Australia

Clot-busting enzymes dump dead cells too

Clot-busting enzymes dump dead cells tooSydney, Oct 5 - Clot-busting enzymes perform double job - removal of blood clots and disposing of cells that die prematurely from disease or trauma, says a study.

Scientists from Monash University have demonstrated for the first time how the enzyme t-PA, plays a vital role in these two functions.

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Tomatoes and grapes may hold key to boosting skin’s defence against sunburn

Tomatoes and grapes may hold key to boosting skin’s defence against sunburnMelbourne, October 2 : In a new study, Australian researchers will determine if extracts from tomatoes and grapes can bolster the skin’s ability to fend off UV damage and improve its ability to repair following UV exposure.

The study is being launched by the Australasian Research Institute, the research arm of the Sydney Adventist Hospital, according to News. com. au.

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Apps helping absent-minded people remember ‘to-do list’!

Apps helping absent-minded people remember ‘to-do list’!Sydney, Oct 1 : People with poor memory having problem in remembering their daily activities can now switch to ‘to-do list’ apps available for smartphones and tablets.

A simple and yet powerful app is Any. DO that is available free for Apple’s iOS and Android.

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Fit schools kids likelier to perform better

Fit schools kids likelier to perform betterMelbourne, September 27 : Schools that have fitter children compared to other institutions achieve better literacy and numeracy results, a new research suggests.

Physiologist Dr Dick Telford, of the Australian National University, and his colleagues followed 800 children between ages 8-12 in 29 schools to see if physical fitness and activity affected academic performance.

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Oz experts planning on spelling out health benefits of breastfeeding

Oz experts planning on spelling out health benefits of breastfeedingMelbourne, September 27 : Mothers may now see stronger official warnings on baby formula labels about the risks of not breastfeeding, it has been revealed.

Australia's food watchdog is seeking feedback on whether "breast is best" messages should be altered to clearly spell out the health benefits of breastfeeding as opposed to bottle feeding.

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Snore away, your heart's not at risk from it

Snore away, your heart's not at risk from itSydney, Sep 27 : Researchers have ruled out snoring as a factor in mortality or cardiovascular disease risks, especially for those who don't suffer from sleep apnea.

Previous work by the same group from the Woolcock Institute of Medical Research had found that apnea (dangerous pauses in breathing during sleep) ups mortality risk, but until now it was not known whether snoring by itself might increase heart risks.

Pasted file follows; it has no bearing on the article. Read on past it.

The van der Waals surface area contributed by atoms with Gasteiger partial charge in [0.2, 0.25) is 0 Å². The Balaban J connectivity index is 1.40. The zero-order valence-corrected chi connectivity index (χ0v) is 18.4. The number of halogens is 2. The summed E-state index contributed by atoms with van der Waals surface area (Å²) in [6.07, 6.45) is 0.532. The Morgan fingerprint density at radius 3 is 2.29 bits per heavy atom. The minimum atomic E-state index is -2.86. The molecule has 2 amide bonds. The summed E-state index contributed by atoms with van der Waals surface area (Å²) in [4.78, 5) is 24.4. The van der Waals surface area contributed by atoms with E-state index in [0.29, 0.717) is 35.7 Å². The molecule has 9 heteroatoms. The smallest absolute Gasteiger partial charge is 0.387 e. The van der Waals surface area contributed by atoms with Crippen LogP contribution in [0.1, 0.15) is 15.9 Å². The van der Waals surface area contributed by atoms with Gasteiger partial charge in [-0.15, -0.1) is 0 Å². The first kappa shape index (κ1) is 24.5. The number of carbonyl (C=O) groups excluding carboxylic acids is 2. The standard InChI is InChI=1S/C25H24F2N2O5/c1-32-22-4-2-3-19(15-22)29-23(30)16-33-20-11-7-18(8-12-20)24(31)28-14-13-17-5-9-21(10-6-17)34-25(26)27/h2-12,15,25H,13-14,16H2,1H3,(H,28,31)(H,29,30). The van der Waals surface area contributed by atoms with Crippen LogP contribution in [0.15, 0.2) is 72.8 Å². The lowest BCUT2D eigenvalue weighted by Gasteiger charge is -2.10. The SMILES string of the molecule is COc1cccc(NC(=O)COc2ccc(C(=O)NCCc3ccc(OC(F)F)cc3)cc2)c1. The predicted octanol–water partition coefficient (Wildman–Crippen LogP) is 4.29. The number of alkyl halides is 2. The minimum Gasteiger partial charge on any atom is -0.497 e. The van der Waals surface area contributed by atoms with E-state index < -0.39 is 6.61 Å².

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Bosses worry less than workers

Bosses worry less than workersSydney, September 25 : Bosses experience less anxiety than their underlings, a new study has found.

According to the US study of more than 200 leaders and non-leaders, the more senior the manager, the less tension they feel.

For the study, academics from Harvard and Stanford universities assessed the difference in stress levels between community members and government and military leaders enrolled in a Harvard executive education course.

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Egg cell death discovery offers way to guard fertility from cancer radiation

Egg cell death discovery offers way to guard fertility from cancer radiationMelbourne, September 22 : In a groundbreaking study, researchers have identified egg-producing cells that can survive cancer treatment, potentially preventing infertility and premature menopause for cancer survivors.

The findings by researchers from Melbourne could pave the way for a course of injections or tablets able to protect women's fertility within a decade.

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Psychopaths tend to have poor olfactory sense

Psychopaths tend to have poor olfactory senseSydney, Sep 21 - People with psychopathic tendencies seem to have a poor sense of smell, which points to inefficient processing in the brain's front part, says a study.

Psychopathy covers a severe personality disorder characterized by callousness, manipulation, sensation-seeking and anti-social behaviours, traits which may also be found in otherwise healthy and functional people.

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Party drug damaging to memory?

Party drug damaging to memory?Sydney, Sep 20 - A euphoric high delivered by party drug mephedrone not only makes it extremely addictive but also prompts users to quaff massive doses to maintain the kick, says a study.

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Short exercises more beneficial than longer workouts in losing weight

Short exercises more beneficial than longer workouts in losing weightMelbourne, Sept 20 : More body fat could be lost by completing a shorter workout than a longer one and challenging accepted wisdom on weight loss and training regimes, researchers have claimed.

A study of healthy but sedentary men, aged between 20-40, has found that a test group who exercised for half an hour a day, lost more weight than a group that exercised for 60 minutes a day, News. com. au reported.

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Extreme heat, cold can trigger fatal heart attacks

Extreme heat, cold can trigger fatal heart attacksSydney, Sep 19 - Extremes of temperatures during heat waves or cold spells could trigger premature deaths from heart attacks, according to a new study by Australian researchers.

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Asthmatic kids may suffer severe anxiety

Asthmatic kids may suffer severe anxietySydney, Sep 17 - Young children with severe or persistent asthma are more likely to develop many common mental health problems like anxiety and depression, an Australian study says.

University of Western Australia (UWA) psychologist and study co-author Monique Robinson said their findings build on previous studies which have found that as the severity of asthma increases, so do problems such as anxiety and depression.